The same dynamic that keeps us comfortable in warmer months, brings us colder temperatures, a bit more snow, and a good deal of fog when fall and winter roll around. Quite often, after a front moves through, our little town will be socked in for days at a time. Fog is a thing here. You can buy “Fog Happens” t-shirts at the college bookstore. People here tell stories of driving through the fog with their car doors open, so that they can look down and keep track of the lines on the road. I’ve never done that, but I have driven past our street because I couldn’t see the intersection. When I reach the highway near our house, I sometimes have to turn off the radio and lower the windows so that I can listen for oncoming traffic. Checking only by sight just won’t cut it.

I’ve shared with you other photos from the rails-to-trails path I walk most mornings. This one I took at the end of last week on a cold, foggy morning — no doubt the first many in the coming months.

Wishing you a wonderful, safe weekend. Be kind to one another.

Foggy Path, by David B. Coe

Photo Friday: A Bit of Late Fall Color

Fall foliage is well past peak color here on the Cumberland Plateau, as it is in most parts of the country. But there are still vivid splashes of red and yellow clinging to branches. This Red Maple, a species also known around here as Swamp Maple, is close to our home. It caught Nancy’s eye last weekend on one of our walks, and I went back out the next day to snap a photo or twelve. It was breezy, so several of the images were blurred, but the setting sun was angling through the forest, gilding the leaves’ edges.

It has been a fraught week. Too many people are getting sick. Too many people are dying. And Washington is consumed with a dispute over an election that was won more than a week ago. It’s tragic and depressing and utterly infuriating. But there is still beauty in the world. It’s a little harder to spot right now, but it remains. I promise.

Now, as much as ever, I beg you to be safe, to take care of yourselves and your loved ones, to be kind to one another. We’ll get through this. A better day is coming.

Red Maple, Fall, by David B. Coe

Monday Musings: Feeding Birds, How to Get Started

Earlier this year, in the midst of spring bird migration, I wrote about my lifelong love of birding. I shared with you what birding has meant to me over the course of my life, and at the end I made a half-hearted attempt to encourage those interested to start birdwatching.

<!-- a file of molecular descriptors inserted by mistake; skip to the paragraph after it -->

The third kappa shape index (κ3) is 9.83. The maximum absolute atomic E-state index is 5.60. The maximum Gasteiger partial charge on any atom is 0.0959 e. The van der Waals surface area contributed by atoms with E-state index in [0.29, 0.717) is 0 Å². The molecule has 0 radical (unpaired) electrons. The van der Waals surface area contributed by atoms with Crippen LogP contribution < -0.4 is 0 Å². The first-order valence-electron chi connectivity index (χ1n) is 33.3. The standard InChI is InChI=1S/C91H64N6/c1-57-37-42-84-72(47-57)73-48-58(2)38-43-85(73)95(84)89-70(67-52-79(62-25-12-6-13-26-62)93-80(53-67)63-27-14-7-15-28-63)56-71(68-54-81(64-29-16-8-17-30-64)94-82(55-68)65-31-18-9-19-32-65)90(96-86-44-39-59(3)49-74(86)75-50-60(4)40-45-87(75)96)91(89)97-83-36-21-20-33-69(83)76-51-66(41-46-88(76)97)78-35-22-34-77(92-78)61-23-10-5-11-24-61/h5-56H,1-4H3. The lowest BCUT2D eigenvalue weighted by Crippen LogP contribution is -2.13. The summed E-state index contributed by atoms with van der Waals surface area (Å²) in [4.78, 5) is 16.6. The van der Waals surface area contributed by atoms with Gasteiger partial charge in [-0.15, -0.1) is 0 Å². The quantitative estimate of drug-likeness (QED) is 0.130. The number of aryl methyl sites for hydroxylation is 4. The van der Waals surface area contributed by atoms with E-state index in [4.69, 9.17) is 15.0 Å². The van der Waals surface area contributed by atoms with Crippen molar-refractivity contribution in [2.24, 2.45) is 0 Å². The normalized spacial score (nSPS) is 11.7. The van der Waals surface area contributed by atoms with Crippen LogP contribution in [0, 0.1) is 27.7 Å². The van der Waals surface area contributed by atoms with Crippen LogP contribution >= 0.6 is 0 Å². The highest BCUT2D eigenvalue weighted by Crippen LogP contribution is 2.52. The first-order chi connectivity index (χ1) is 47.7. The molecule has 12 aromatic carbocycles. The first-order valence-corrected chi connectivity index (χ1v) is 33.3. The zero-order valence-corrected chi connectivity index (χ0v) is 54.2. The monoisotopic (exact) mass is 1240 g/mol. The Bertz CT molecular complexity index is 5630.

The truth is, though, that’s a pretty heavy lift. I love birding and I’ve

been doing it long enough that I’m pretty good at it. But for most people, finding the time in their lives for a new hobby, one with a fairly steep learning curve, can seem a bit intimidating. Fortunately, this time of year there’s an easy way into the hobby, one that helps the birds AND offers hours of entertainment.

To quote from Mary Poppins, “Feed the birds!” (“Feed the birds and what have you got?! Fat birds!”)

With the arrival of fall, usually around mid-October here on the Cumberland Plateau, I put out our various bird feeders and fill them with sunflower seeds and suet blocks. I have several feeders mounted on poles in the back yard, and often within a few hours of putting out seed for the first time, my feeders become an all-they-can-eat buffet for titmice, chickadees, cardinals, woodpeckers, wrens, finches, sparrows, and others. From October until mid-spring, our yard is filled with birds darting to the feeders, taking a seed and flitting to a branch to break it open and have at the morsel inside.

You can find simple feeders in the garden sections of most home and hardware stores (Lowes has a decent selection) and even in the pet sections of most grocery stores. You can also find them online. Duncraft, Wild Birds Unlimited, Backyard Chirper, and BestNest.com all sell a wide variety. Some can be pretty pricey, but the truth is, the cheap ones often don’t last long. To my mind, the best feeders for those looking for something durable and low-maintenance are the No/No Steel Wire Mesh collapsible feeders. They hold black oil sunflower seed, which is popular with a wide variety of bird species, they’re tough (I have a couple and one is at least ten years old at this point) and won’t be chewed up and ruined by squirrels, and the larger ones hold a good amount of seed, so I only have to fill mine once a week or so.

I also have a small plastic satellite feeder (it is shaped like Saturn, with a small opening), which is nice because only small, acrobatic birds can access it. Due to its size, it runs out of food too quickly, but it attracts titmice, chickadees, finches, and nuthatches. Larger birds can’t perch on it.

Titmouse on Feeder, by David B. Coe
A Tufted Titmouse on my modified hopper feeder.

And I have a hopper feeder which basically looks like a small house. It’s made of wood and has one big compartment that I fill weekly. The feeder is mounted on a pole, and I have modified it slightly since buying it. I removed the cheap plastic sides that held the seed in place, and in their place attached metal mesh — also known as hardware cloth. I used a staple gun to set the mesh in place. The result is a more durable feeder that holds slightly more than it would have otherwise.

This feeder attracts everything from the smallest species — chickadees, wrens, titmice, finches, and wrens — to larger birds like woodpeckers, Cardinals, and Blue Jays. In the spring I often get flocks of Rose-breasted Grosbeaks on the hopper feeder.